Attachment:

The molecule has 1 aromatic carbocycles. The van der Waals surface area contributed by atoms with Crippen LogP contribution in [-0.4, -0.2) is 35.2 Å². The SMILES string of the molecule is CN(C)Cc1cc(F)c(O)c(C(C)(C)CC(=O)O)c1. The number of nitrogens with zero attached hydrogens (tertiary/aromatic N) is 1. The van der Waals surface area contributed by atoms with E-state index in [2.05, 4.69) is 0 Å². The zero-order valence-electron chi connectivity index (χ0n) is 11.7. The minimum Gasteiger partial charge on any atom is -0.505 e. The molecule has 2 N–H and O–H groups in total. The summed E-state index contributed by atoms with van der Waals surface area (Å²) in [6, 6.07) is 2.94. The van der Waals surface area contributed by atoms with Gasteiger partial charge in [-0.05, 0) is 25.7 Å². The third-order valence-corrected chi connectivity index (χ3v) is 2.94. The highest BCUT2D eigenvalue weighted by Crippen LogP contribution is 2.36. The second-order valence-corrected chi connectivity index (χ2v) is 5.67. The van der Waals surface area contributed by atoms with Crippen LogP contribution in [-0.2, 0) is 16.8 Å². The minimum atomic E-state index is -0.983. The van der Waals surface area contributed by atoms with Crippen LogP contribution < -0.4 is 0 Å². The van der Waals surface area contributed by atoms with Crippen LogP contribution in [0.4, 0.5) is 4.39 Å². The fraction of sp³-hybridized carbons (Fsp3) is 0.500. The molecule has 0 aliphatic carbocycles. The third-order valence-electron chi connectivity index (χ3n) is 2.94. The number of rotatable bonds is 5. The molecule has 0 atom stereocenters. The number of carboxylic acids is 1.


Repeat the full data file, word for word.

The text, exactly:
The molecule has 1 aromatic carbocycles. The van der Waals surface area contributed by atoms with Crippen LogP contribution in [-0.4, -0.2) is 35.2 Å². The SMILES string of the molecule is CN(C)Cc1cc(F)c(O)c(C(C)(C)CC(=O)O)c1. The number of nitrogens with zero attached hydrogens (tertiary/aromatic N) is 1. The van der Waals surface area contributed by atoms with E-state index in [2.05, 4.69) is 0 Å². The zero-order valence-electron chi connectivity index (χ0n) is 11.7. The minimum Gasteiger partial charge on any atom is -0.505 e. The molecule has 2 N–H and O–H groups in total. The summed E-state index contributed by atoms with van der Waals surface area (Å²) in [6, 6.07) is 2.94. The van der Waals surface area contributed by atoms with Gasteiger partial charge in [-0.05, 0) is 25.7 Å². The third-order valence-corrected chi connectivity index (χ3v) is 2.94. The highest BCUT2D eigenvalue weighted by Crippen LogP contribution is 2.36. The second-order valence-corrected chi connectivity index (χ2v) is 5.67. The van der Waals surface area contributed by atoms with Crippen LogP contribution in [-0.2, 0) is 16.8 Å². The minimum atomic E-state index is -0.983. The van der Waals surface area contributed by atoms with Crippen LogP contribution < -0.4 is 0 Å². The van der Waals surface area contributed by atoms with Crippen LogP contribution in [0.4, 0.5) is 4.39 Å². The fraction of sp³-hybridized carbons (Fsp3) is 0.500. The molecule has 0 aliphatic carbocycles. The third-order valence-electron chi connectivity index (χ3n) is 2.94. The number of rotatable bonds is 5. The molecule has 0 atom stereocenters. The number of carboxylic acids is 1.